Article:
Bobo picks the greatest Cougs of all time

PULLMAN -- When the all-time Washington State baseball team is put down on paper, the judge and jury is Bobo Brayton. The colorful Brayton, who still faithfully attends Cougar games at the tender age of 83, established himself as one of the legendary figures in college baseball while winning 1,162 games as WSU's coach from 1962-94.

He was the guiding force behind the construction of WSU's baseball stadium, which is now known as Bailey-Brayton Field.

To celebrate WSU's return to NCAA post-season action for the first time in 19 years, Brayton agreed to select the best Cougar of all-time at each position, with four starting pitchers, a relief pitcher and a designated hitter. (The DH spot was open to hitters before and after the DH was created).


Brayton expressed concern about leaving deserving players off the team. Indeed, his picks do not include former first-team All-Americans Marv Chamberlain, Bob Williams or the school's first All-American -- a guy named Chuck "Bobo" Brayton. Nor does his list include a number of players who went on to the major leagues, including Mike Kinkade, Aaron Sele, Scott Hatteberg, Tom Niedenfuer, Dave Edler and the legendary Gene Conley.

That gives you an idea of the type of talent that has made its way through Pullman over the years. The best of them all? Brayton says it has to be John Olerud, the college player of the year in 1988.

Olerud enjoyed a long and highly successful career as a major league first baseman after setting WSU records that still stand with a .464 batting average and 15-0 pitching record in 1988.

Brayton said the raw potential of Olerud (an All-American at WSU like his father, also named John) was obvious even when he turned out as a skinny freshman.

"I wouldn't even run him with the other pitchers (because he was so slow)," Brayton said. "He couldn't do a pull-up or a push-up. I used to run with him and adjust my speed so he didn't look so bad."

Brayton's all-time Cougar team, based solely on a player's performance at WSU, is listed below. Included is each player's hometown, his best statistical season with the Cougars and a comment from Brayton.

Keep in mind that wood bats were in use when many of these players were in college. Brayton said he believes the talent level in college baseball has dropped in recent decades because higher signing bonuses have lured more top players away from college into the pros.

John E. Olerud, Federal Way (.336 batting average, 7 home runs, 35 RBIs in 1965; first-team All-American): "His heart is what made him so good … no one ran on him."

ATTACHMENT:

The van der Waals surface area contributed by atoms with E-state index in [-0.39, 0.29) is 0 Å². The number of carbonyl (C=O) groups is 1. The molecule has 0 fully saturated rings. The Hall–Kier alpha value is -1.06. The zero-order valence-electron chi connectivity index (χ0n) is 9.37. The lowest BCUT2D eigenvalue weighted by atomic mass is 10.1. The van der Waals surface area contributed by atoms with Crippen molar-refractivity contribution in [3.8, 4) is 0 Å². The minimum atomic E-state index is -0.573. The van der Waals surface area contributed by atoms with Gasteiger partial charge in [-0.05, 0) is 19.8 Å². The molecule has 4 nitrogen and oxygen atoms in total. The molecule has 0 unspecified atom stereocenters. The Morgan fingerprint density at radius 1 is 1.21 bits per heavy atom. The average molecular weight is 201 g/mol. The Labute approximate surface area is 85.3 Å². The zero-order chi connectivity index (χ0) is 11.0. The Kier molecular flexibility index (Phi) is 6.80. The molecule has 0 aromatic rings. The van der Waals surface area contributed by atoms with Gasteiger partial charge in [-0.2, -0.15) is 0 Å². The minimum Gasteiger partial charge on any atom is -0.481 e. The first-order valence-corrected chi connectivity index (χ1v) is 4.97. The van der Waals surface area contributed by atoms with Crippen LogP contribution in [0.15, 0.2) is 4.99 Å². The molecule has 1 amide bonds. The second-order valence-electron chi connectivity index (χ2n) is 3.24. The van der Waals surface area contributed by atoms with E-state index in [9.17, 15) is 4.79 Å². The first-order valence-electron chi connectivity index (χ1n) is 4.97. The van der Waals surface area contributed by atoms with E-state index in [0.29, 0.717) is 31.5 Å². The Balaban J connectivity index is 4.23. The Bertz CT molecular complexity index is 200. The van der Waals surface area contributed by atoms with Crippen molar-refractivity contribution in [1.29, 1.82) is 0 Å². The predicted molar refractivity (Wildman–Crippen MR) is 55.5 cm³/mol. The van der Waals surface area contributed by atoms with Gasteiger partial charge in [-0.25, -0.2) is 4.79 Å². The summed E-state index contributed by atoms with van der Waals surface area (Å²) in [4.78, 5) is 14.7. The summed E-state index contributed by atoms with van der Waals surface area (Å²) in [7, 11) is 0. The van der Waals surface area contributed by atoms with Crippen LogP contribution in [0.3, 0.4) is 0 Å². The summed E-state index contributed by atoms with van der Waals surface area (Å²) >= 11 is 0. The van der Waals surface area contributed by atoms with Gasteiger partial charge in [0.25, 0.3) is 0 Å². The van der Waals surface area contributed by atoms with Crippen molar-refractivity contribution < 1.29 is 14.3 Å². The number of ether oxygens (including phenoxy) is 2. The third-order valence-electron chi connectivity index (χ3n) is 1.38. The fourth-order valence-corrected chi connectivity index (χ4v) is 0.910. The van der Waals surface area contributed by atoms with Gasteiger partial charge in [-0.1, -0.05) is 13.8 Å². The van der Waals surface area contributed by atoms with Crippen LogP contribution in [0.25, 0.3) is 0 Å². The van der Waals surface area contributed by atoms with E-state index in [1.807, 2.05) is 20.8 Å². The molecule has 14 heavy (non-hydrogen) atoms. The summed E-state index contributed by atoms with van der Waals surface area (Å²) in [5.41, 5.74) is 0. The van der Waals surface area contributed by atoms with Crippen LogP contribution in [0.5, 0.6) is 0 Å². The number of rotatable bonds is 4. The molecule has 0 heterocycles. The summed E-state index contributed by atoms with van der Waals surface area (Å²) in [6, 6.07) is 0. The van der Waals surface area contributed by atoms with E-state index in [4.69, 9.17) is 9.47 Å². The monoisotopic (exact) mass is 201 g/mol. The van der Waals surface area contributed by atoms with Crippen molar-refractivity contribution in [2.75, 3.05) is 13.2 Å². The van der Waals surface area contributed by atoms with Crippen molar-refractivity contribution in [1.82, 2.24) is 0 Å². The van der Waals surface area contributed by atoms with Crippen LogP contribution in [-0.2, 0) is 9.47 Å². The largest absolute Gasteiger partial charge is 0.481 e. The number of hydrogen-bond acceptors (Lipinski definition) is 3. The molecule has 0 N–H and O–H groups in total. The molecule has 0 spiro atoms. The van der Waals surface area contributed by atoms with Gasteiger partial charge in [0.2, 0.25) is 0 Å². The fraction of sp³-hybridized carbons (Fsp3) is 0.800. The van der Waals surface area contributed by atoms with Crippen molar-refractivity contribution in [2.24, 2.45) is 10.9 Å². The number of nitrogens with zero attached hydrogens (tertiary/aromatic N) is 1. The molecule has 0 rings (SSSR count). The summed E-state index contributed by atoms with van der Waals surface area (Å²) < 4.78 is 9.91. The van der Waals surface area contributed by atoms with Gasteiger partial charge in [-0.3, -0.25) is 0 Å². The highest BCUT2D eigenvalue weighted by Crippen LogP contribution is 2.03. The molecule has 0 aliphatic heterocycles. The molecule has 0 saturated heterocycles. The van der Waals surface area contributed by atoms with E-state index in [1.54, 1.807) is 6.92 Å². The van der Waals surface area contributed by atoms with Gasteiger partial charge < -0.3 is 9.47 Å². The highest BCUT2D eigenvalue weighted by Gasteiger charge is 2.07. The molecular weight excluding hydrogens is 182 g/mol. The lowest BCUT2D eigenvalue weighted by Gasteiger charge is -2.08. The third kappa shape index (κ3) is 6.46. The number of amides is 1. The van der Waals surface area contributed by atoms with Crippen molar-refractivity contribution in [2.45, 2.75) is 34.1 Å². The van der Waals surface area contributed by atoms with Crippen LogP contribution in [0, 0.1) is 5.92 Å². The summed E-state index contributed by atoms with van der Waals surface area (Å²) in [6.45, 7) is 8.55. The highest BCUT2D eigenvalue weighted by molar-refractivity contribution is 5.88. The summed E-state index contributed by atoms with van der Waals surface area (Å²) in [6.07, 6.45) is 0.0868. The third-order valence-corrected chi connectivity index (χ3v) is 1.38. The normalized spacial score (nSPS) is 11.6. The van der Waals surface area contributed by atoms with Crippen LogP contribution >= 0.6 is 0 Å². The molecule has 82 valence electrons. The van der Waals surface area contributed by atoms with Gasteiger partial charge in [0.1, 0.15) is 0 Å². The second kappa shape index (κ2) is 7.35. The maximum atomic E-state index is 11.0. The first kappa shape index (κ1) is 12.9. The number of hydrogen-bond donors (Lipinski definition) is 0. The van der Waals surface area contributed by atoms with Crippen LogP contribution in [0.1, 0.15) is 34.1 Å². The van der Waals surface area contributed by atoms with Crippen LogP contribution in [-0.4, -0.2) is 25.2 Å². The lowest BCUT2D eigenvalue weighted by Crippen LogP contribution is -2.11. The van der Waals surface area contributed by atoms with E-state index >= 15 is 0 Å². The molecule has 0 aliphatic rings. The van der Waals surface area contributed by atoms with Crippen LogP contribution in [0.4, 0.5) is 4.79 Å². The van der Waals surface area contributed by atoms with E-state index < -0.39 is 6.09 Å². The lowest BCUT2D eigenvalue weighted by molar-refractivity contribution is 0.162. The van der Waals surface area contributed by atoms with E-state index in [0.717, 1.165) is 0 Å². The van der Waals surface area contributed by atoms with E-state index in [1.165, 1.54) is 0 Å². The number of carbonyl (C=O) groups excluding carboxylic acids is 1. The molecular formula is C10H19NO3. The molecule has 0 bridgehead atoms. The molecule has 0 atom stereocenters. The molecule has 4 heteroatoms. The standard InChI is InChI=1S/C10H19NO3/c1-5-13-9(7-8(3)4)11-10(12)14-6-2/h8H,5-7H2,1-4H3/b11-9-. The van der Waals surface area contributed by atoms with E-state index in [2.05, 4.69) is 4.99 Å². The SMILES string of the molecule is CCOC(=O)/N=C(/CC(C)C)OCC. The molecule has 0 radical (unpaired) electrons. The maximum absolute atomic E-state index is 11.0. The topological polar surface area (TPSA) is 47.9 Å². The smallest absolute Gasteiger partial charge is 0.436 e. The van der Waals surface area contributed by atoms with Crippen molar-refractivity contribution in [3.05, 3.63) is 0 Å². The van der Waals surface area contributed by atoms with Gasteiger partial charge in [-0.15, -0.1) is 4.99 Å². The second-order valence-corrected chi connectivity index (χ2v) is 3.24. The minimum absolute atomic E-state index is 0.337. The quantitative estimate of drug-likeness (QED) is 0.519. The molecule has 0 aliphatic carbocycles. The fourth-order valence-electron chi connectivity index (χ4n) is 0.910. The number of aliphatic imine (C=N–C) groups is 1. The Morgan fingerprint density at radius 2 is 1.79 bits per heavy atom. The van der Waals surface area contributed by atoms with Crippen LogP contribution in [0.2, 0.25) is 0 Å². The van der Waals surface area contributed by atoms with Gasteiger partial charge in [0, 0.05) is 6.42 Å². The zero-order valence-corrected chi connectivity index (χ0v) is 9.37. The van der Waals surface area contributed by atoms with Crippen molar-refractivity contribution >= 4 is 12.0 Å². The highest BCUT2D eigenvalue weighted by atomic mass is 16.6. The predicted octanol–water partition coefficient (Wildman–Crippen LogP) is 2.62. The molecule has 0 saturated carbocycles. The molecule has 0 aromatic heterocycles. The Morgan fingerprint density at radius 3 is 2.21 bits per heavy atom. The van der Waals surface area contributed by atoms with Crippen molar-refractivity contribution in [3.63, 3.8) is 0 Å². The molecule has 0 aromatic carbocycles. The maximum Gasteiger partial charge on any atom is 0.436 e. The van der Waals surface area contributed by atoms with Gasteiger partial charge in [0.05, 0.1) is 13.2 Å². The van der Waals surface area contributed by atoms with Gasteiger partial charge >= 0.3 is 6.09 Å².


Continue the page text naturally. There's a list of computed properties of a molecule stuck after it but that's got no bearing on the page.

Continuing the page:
Ron Cey was a perennial All-Star in L.A. Also played for Cubs and A's.

First base
John G. Olerud, Bellevue (.464-23-81 with a 15-0 pitching record and 2.49 earned run average in 1988; first-team All-American and NCAA player of the year): "He was a great hitter but a great pitcher, too." Went on to become the 1993 American League batting champion.

Second base
Bobby Waits, Fresno, Calif. (.358-2-32 with NCAA Division I record of 59 stolen bases in 1971): "Bobby Waits was a guy I was hoping would be the next Cougar coach (when Brayton retired). He was that type of player."

Third base
Ron Cey, Tacoma (.362-8-33 in 1968): "You can't argue about that one. He was a good one." Cey earned six trips to the All-Star Game and a World Series co-MVP Award while with the Los Angeles Dodgers.

Manny Perez, Cowiche (.362-2-22 in 1970): "He was quick ... a real good fielder."

Left field
Dale "The Whale" Ford, Lacey (.390-17-46 in 1966; first-team All-American): "A big kid … a terrific athlete. He could put a ball into orbit." Also a standout for the Cougar football team and a backup on the basketball team.

Center field
Bobby Fry, Billings, Mont. (.382-4-29 in 1964): "He covered ground … he loved that clutch stuff."

Right field
Doug Simon, Regina, Saskatchewan (.350-6-37 in 1975; second-team All-American): "Tremendous hitter."

Bobo Brayton and Joe McIntosh represent their nation at the Pan Am Games in 1972.

Designated hitter
Pete Duncan, Red Deer, Alberta (.379-4-31 in 1970; first-team All-American at 3B): "He wouldn't say ‘boo' … he could really hit."

Starting pitchers
  • Eric Wilkins, Seattle (10-4, 2.55 ERA in 1976): "He could pitch … great competitor." Played one season, making 14 starts for the Cleveland Indians, before career ended by arm problems.

  • Danny Frisella, San Mateo, Calif. (10-0, 1.50 ERA in 1966): "Guys wouldn't even take batting practice off him." Played 10 seasons in the majors, mostly with the Mets, chalking up 34 wins and 57 saves. Killed in a dune buggy accident just prior to spring training in 1977.

  • Joe McIntosh, Billings, Mont. (10-0, 2.27 ERA in 1971; three-time scholastic All-American): "He won more games for the Cougs than anybody (34 in four years)." At age 23 he made 28 starts, posting a 3.69 ERA, for the 1975 San Diego Padres.

  • Rick Austin, Tacoma (12-2, 1.10 ERA in 1968; second-team All-American): "A smooth left-hander." Played two seasons with the Cleveland Indians and one-plus with the Milwaukee Brewers.

    Relief pitcher
    Mike Avey, Whittier, Calif. (6-1, 1.22 ERA, 4 saves in 1965): "He had a pick-off move like you never saw."

    Big-hitting Dale Ford was a first-team All-American in 1966. He also played four years each of football and basketball at WSU.

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